In this week’s Dispatches from The Secret Library, Dr Oliver Tearle enjoys a beautifully produced new edition of Arthur Machen’s study of literature
The Welsh author Arthur Machen (1863-1947) wrote some truly unsettling horror fiction, some notable novels about the Holy Grail, some subtle pioneering weird fiction (which I’ve previously reviewed here), and what many (including myself) consider his masterpiece, the 1907 novel The Hill of Dreams, in which the struggling author Lucian Taylor has a series of visions of ancient Roman Britain while living in the Welsh hills. Yet Machen remains unknown to many people, even avid fans of writers like Robert Louis Stevenson, H. G. Wells, and H. P. Lovecraft (on whom Machen was a considerable influence). Even those who’ve heard of him often mispronounce his name (it’s MACK-un, in case you were wondering).
Machen never really got the recognition he deserved even during his lifetime. After a brief period of fame – and then, following the appearance of the ‘scandalous’ book The Three Impostors in 1895, notoriety – he largely disappeared from public view, although he continued to write. He was arguably writing at the peak of his powers in the ten years stretching from the early 1890s to the early 1900s. This week’s Secret Library choice, his non-fiction book Hieroglyphics, dates from towards the end of this decade of activity. Published in 1902, the book is subtitled A Note Upon Ecstasy in Literature. The book has recently been republished by the small publisher, Tartarus Press, which has for many years championed Machen’s work and rescued it from oblivion.
In Hieroglyphics, Machen propounds his theory that ‘fine literature’ (a phrase used throughout) contains the quality which he calls ‘Ecstasy’. Machen’s persona in the book, known simply as the Hermit, states that Ecstasy is ‘the infallible instrument, as I think, by which fine literature may be discerned from reading-matter, by which art may be known from artifice, and style from intelligent expression.’
But what is ‘Ecstasy’? Machen’s attempts to pin it down are only partially successful, and we are left with a stimulating but only semi-convincing account of how the ecstatic manifests itself in great literature. Machen is controversial in choosing his examples:
I claim, then, that here we have the touchstone which will infallibly separate the higher from the lower in literature, which will range the innumerable multitude of books in two great divisions, which can be applied with equal justice to a Greek drama, an eighteenth century novelist, and a modern poet, to an epic in twelve books, and to a lyric in twelve lines. I will convince you of my belief in my own nostrum by a bold experiment: here is Pickwick and here is Vanity Fair; the one regarded as a popular ‘comic’ book, the other as a serious masterpiece, showing vast insight into human character; and applying my test, I set Pickwick beside the Odyssey, and Vanity Fair on top of the political pamphlet.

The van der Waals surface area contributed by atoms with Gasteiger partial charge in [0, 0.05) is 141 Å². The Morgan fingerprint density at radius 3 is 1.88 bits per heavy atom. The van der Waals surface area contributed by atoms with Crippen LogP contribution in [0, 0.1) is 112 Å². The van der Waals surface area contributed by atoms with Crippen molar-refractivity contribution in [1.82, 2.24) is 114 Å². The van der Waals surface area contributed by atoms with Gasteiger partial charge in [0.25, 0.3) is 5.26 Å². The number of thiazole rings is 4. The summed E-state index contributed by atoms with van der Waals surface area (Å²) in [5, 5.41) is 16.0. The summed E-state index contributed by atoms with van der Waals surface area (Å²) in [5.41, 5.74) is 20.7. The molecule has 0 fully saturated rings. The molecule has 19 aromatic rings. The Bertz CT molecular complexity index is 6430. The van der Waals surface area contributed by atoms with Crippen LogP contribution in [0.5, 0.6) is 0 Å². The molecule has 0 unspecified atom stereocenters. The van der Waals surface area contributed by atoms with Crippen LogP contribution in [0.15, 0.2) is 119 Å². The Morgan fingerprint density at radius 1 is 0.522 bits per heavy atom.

What emerges, then, is Machen’s own personal ‘canon’ of great literature, which eschews Great Works that are ‘great’ for often nebulous or even spurious reasons (‘masterpiece’, ‘insight into human character’) in favour of works which are often left out of the room when Great Masterpieces are being discussed. The problem is not that Machen would opt for The Pickwick Papers over Vanity Fair (I’m inclined to agree with him on that), but the grounds on which he justifies such a preference beyond subjective personal taste.
Nevertheless, Hieroglyphics provides an insight into the literary tastes of a fascinating and varied writer, as well as provoking discussion of what exactly characterises great literature if it isn’t, at bottom, some kind of enjoyment, whether we call that by the name ‘Ecstasy’ or, as Machen himself acknowledges, some other name, such as ‘rapture, beauty, adoration, wonder, awe, mystery, sense of the unknown, desire for the unknown.’
This handsomely produced new edition of Machen’s book, Hieroglyphics: A Note Upon Ecstasy in Literarure, contains Machen’s ‘A Note on Poetry’ as well as two essays which bookend Machen’s text: an introduction by D. P. Watt (himself one of the leading lights of British weird fiction; I own a copy of his short-story collection, Almost Insentient, Almost Divine, which I treasure) which grounds Machen’s theories in philosophy, and an informative and astute afterword by Nicholas Freeman.
Freeman’s essay on ‘ecstasy and epiphany’ in Machen’s work reminds us that, despite his conflicted views about Catholicism, Machen clearly had a reverence for much Catholic ritual alongside his interest in Wales’s pagan past. In this respect, he seems to be not so much the precursor to writers of ‘the Weird’ like H. P. Lovecraft as the forerunner to another Welsh writer, the poet and artist David Jones, whose writing is similarly informed by the author’s fascination with the Catholic mass and ideas of epiphany arising out of the history of the Welsh landscape.
Oliver Tearle is the author of The Secret Library: A Book-Lovers’ Journey Through Curiosities of History, available now from Michael O’Mara Books.